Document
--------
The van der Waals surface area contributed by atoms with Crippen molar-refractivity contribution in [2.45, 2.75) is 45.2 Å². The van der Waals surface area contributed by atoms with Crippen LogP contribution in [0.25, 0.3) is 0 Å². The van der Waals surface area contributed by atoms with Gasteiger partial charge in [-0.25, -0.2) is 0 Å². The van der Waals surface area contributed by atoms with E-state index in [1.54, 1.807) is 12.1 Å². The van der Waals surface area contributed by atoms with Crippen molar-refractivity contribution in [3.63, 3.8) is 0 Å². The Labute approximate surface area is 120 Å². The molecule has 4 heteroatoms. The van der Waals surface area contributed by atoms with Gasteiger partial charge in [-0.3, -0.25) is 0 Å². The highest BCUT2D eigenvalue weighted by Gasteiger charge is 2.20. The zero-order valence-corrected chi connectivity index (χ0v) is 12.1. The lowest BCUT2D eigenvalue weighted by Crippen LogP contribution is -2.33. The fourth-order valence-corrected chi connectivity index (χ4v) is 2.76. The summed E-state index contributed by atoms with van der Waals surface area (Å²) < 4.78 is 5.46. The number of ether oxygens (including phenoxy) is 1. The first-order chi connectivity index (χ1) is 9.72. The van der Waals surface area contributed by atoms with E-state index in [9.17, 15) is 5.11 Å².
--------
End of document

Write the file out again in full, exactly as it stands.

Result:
The van der Waals surface area contributed by atoms with Crippen molar-refractivity contribution in [2.45, 2.75) is 45.2 Å². The van der Waals surface area contributed by atoms with Crippen LogP contribution in [0.25, 0.3) is 0 Å². The van der Waals surface area contributed by atoms with Gasteiger partial charge in [-0.25, -0.2) is 0 Å². The van der Waals surface area contributed by atoms with E-state index in [1.54, 1.807) is 12.1 Å². The van der Waals surface area contributed by atoms with Crippen molar-refractivity contribution in [3.63, 3.8) is 0 Å². The Labute approximate surface area is 120 Å². The molecule has 4 heteroatoms. The van der Waals surface area contributed by atoms with Gasteiger partial charge in [-0.3, -0.25) is 0 Å². The highest BCUT2D eigenvalue weighted by Gasteiger charge is 2.20. The zero-order valence-corrected chi connectivity index (χ0v) is 12.1. The lowest BCUT2D eigenvalue weighted by Crippen LogP contribution is -2.33. The fourth-order valence-corrected chi connectivity index (χ4v) is 2.76. The summed E-state index contributed by atoms with van der Waals surface area (Å²) < 4.78 is 5.46. The number of ether oxygens (including phenoxy) is 1. The first-order chi connectivity index (χ1) is 9.72. The van der Waals surface area contributed by atoms with E-state index in [9.17, 15) is 5.11 Å².